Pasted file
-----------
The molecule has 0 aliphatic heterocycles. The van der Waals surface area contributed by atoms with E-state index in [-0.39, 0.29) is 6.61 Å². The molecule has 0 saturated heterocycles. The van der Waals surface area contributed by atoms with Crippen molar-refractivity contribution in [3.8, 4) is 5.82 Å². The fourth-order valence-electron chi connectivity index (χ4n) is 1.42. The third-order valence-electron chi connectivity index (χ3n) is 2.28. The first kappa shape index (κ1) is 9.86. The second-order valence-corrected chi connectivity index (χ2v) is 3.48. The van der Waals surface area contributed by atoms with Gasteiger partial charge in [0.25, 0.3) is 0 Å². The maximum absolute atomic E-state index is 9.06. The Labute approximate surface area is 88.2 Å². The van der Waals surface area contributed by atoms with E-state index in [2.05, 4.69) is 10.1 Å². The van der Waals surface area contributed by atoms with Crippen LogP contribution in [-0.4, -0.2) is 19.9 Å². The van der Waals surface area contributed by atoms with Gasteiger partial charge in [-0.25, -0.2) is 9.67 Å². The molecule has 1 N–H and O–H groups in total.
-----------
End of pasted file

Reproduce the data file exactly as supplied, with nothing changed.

The molecule has 0 aliphatic heterocycles. The van der Waals surface area contributed by atoms with E-state index in [-0.39, 0.29) is 6.61 Å². The molecule has 0 saturated heterocycles. The van der Waals surface area contributed by atoms with Crippen molar-refractivity contribution in [3.8, 4) is 5.82 Å². The fourth-order valence-electron chi connectivity index (χ4n) is 1.42. The third-order valence-electron chi connectivity index (χ3n) is 2.28. The first kappa shape index (κ1) is 9.86. The second-order valence-corrected chi connectivity index (χ2v) is 3.48. The van der Waals surface area contributed by atoms with Gasteiger partial charge in [0.25, 0.3) is 0 Å². The maximum absolute atomic E-state index is 9.06. The Labute approximate surface area is 88.2 Å². The van der Waals surface area contributed by atoms with E-state index in [2.05, 4.69) is 10.1 Å². The van der Waals surface area contributed by atoms with Crippen LogP contribution in [-0.4, -0.2) is 19.9 Å². The van der Waals surface area contributed by atoms with Gasteiger partial charge in [-0.25, -0.2) is 9.67 Å². The molecule has 1 N–H and O–H groups in total.